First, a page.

experts.
  3. Macroeconomic
    stability, by the creation of a Reform Support Programme (RSP) and a European Investment
    Stabilisation Function (EISF). The RSP shall have a budget of €25 billion and shall
    comprise a Reform Delivery Tool – to provide financial support to MSs for key
    structural reforms in the framework of the European Semester – and a
    Convergence Facility, to support MS seeking to adopt the euro. Alongside with
    it, the EISF shall fund loans under an overall budget of €30 billion, to
    guarantee extra financial support to MSs.
  4. Modernization
    of both the Cohesion Policy and the Common Agricultural Policy, to better
    tackle climate change and environmental issues.
  5. Migration
    and border management, by the creation of a new specific Integrated Border
    Management Fund as well as a new Asylum and Migration Fund. One of the
    Commission’s priority in the field of migration is the creation of a standing
    corps of around 10.000 border guards aimed to provide support to the existing
    Frontex[2].

The
Parliament’s proposals

Working
in synergy with the Commission, the European Parliament (EP) backed most of the
proposals mentioned above. Given its mostly political asset, the EP declined
also some of its own specific priorities for the next EU budget, to complete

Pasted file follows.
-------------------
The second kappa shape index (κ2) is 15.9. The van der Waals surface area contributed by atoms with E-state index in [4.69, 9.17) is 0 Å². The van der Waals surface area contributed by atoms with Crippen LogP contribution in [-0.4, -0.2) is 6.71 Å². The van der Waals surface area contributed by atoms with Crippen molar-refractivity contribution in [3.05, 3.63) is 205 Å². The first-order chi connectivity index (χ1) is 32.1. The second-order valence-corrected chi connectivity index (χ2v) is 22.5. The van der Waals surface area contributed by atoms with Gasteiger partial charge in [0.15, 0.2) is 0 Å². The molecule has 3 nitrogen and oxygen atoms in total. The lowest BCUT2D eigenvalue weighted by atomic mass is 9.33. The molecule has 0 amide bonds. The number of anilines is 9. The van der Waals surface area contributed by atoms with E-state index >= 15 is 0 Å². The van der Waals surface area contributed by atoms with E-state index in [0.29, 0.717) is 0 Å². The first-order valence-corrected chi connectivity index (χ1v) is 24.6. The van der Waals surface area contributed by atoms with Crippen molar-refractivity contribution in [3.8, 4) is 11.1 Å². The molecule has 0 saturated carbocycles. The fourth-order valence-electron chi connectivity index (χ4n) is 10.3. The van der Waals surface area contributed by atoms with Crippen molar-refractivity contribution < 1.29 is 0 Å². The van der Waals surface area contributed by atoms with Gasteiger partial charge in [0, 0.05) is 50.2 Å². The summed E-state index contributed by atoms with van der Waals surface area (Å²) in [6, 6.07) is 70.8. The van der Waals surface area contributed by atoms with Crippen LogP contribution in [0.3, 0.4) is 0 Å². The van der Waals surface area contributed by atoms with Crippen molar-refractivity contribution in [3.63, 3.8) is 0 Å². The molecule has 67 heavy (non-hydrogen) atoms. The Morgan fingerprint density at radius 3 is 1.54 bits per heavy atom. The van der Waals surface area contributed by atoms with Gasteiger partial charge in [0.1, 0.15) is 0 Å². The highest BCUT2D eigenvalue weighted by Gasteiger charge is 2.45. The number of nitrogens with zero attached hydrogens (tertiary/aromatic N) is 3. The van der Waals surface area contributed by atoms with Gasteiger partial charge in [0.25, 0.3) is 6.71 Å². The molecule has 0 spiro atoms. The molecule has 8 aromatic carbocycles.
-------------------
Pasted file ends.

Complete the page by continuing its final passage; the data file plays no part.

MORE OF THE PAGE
the policy debate.

  1. The
    European Defence Fund. Based on the position of the EP and 27 MSs (without the
    UK), took in 2017 within the Rome Declaration, the Commission proposed a
    regulation for the creation of a specific European fund to enhance
    competitiveness and innovation of the defense technological and industrial base
    of the EU. The budget allocation for the fund in the 2021-2027 MFF should be of
    €13 billion, as proposed by the EP.
  2. To
    strengthen conditionality in the use of European Structural and Investment
    (ESI) Funds. The EP has called for 1) a simplification – in the next
    programming period – of the administrative procedure that beneficiaries of ESI
    funds must meet in order to apply for the funds; 2) a decrease in the number of
    conditionalities and scope required by each fund; as consultations with MSs and
    stakeholders shown, too many conditionalities might compromise the
    proportionality principle; 3) improved enforcement and monitoring on the use of
    ESI funds, (studies shown they are the main subject of fraudulent actions).

Timeline for discussion

Given
the proposals of both the Commission and the EP, the decision then fall to the
Council, acting by unanimity, with the approval of the EP. The deadline is
represented by both the European Parliament elections on May 26th and the
Council summit in Sibiu (Romania) on May 9th 2019. As stressed out
by the Commission itself, time is of the essence, because “negotiations on the
current long-term EU budget took too long. As a result, key financial
programmes were delayed and projects with real potential to spur the economic
recovery postponed”.

Federico
Dante De Falco

For
further information:

European
Commission, https://ec.europa.eu/commission/publications/factsheets-long-term-budget-proposals_en

European
Commission, https://publications.europa.eu/en/publication-detail/-/publication/777730af-80c6-11e8-ac6a-01aa75ed71a1


[1] For
an in-depth analysis of the proposal: https://www.eu-logos.org/2019/02/27/linking-eu-funds-to-compliance-with-the-rule-of-law-an-analysis-of-the-proposal/.

[2] For
further information: https://www.eu-logos.org/2019/02/25/euelections2019-the-new-european-border-and-coast-guard-agency/